You felt invincible when you were in love. You thought you knew better. You knew him better. He changed from his womanizing, because you were different and you proved that you were the one he was looking for. You were of a different rank, because he dated cheerleaders but he still  found you interesting. You thought of those times when he stared at you when you did something weird like make a lame joke, and then he would shake his head and smile at you. Because he had enough of made up women in stilettos and he liked girls in beaten up Chuck Taylor and Nirvana shirt.

Take it back, Ed. Take it all back.

And when things turned sour, you realized that you did not want any of these: the fuzzies when you see each other, the nerves while you wait for him in a bar or at the smoking area, the association of a cartoon to his lame excuse for stalking your blog, the thought of having him saved you when you felt bad at work. He could have them all back.

I wish I had Min’s youth when I, uhm, first experienced love, but, alas, I am four years late. With those years come more complexities in relationships and in non-relationships. Why We Broke Up irked many. They said it was a stupid book, and they criticized its Printz Honor. How did they manage to  read that heavy book that made it so hard to read while lying down and not get annoyed of Min’s voice?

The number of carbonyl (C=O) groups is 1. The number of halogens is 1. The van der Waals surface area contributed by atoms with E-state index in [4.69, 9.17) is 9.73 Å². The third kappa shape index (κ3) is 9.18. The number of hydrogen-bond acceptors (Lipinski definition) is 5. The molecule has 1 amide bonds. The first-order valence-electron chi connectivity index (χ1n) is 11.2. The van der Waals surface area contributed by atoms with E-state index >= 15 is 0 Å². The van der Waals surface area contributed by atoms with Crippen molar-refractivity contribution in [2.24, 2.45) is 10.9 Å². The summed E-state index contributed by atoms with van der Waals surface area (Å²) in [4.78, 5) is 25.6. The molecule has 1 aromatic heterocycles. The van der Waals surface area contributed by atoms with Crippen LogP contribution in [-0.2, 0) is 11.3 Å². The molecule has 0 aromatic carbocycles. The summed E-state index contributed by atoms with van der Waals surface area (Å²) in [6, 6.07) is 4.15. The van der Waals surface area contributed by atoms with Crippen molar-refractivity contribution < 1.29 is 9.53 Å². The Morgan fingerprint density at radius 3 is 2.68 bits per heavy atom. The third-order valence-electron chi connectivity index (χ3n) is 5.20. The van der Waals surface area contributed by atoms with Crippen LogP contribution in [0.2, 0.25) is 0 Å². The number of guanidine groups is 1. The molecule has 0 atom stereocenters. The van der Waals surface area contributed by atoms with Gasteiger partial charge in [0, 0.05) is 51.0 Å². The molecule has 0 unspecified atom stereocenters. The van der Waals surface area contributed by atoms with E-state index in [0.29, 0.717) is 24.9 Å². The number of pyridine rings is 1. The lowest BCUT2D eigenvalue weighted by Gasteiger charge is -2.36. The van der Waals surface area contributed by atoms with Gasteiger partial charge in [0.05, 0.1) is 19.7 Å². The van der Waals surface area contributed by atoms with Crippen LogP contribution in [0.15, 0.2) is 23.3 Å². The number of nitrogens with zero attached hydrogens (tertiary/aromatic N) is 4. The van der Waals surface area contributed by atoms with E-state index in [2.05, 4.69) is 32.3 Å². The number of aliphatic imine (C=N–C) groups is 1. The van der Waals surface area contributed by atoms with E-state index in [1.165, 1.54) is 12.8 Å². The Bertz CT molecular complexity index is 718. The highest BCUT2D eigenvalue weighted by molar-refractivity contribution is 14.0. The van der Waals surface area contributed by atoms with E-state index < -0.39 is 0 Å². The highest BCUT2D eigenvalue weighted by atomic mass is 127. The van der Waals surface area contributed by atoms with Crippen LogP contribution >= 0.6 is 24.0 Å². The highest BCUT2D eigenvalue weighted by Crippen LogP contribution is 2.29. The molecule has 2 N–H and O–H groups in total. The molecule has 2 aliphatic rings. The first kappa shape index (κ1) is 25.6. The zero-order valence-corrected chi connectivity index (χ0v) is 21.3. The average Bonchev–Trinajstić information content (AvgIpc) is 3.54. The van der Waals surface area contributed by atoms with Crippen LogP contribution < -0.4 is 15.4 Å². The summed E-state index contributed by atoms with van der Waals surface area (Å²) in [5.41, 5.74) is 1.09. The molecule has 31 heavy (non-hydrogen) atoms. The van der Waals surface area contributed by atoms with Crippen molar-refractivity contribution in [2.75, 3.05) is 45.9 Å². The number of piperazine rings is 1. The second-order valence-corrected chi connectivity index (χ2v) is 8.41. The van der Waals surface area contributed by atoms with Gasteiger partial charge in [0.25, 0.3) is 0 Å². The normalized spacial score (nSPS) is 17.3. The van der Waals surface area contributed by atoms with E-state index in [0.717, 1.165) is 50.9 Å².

It makes me wonder what does it say when I feel that this that book spoke to me could be horrible to some.

I was on the same boat. The angst and pain always got the better part of me, and I forgot the rules on run-on sentences, that I should not have written a paragraph that would cover a page or two, and that I became whiny and annoying to my friends. I did not and am still not tired of stringing words to tell of the same pain while I fumble to find the right words to make sense of things.

It was not one of my proudest moments, but I believe that it was worth sharing.

Everything in this book was beautiful. I was even frustrated while reading the book, and Maira Kalman’s gorgeous illustrations of Min’s trinkets of her first love did not help. I want someone as artsy [Sorry, Min. I know you hate that word.] to illustrate my lame mementos and make them look more interesting than my ordinary, stupid love story.  Her nuances as a character made her raw and genuine.

I hated to know that the story is bound to end up in a hateful manner, which of course, prompted the whole letter turned novel. I stood helpless, unsure if I wanted to save Min from the impending heartbreak, but more leaning towards wanting to salvage their relationship, just like what I want to do with my own (non)relationship.

Happy anniversary, The BiblioPile. It’s been a good year of reading and finding joy, heartbreak, and, consequently myself in beautiful books.

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One Response to Finding the book to call yours, or a post on Why We Broke Up by Daniel Handler

  1. anditfeelslike says:

    I have been seeing a lot of this book lately. Siguro dahil binabasa mo. Naks, trendsetter.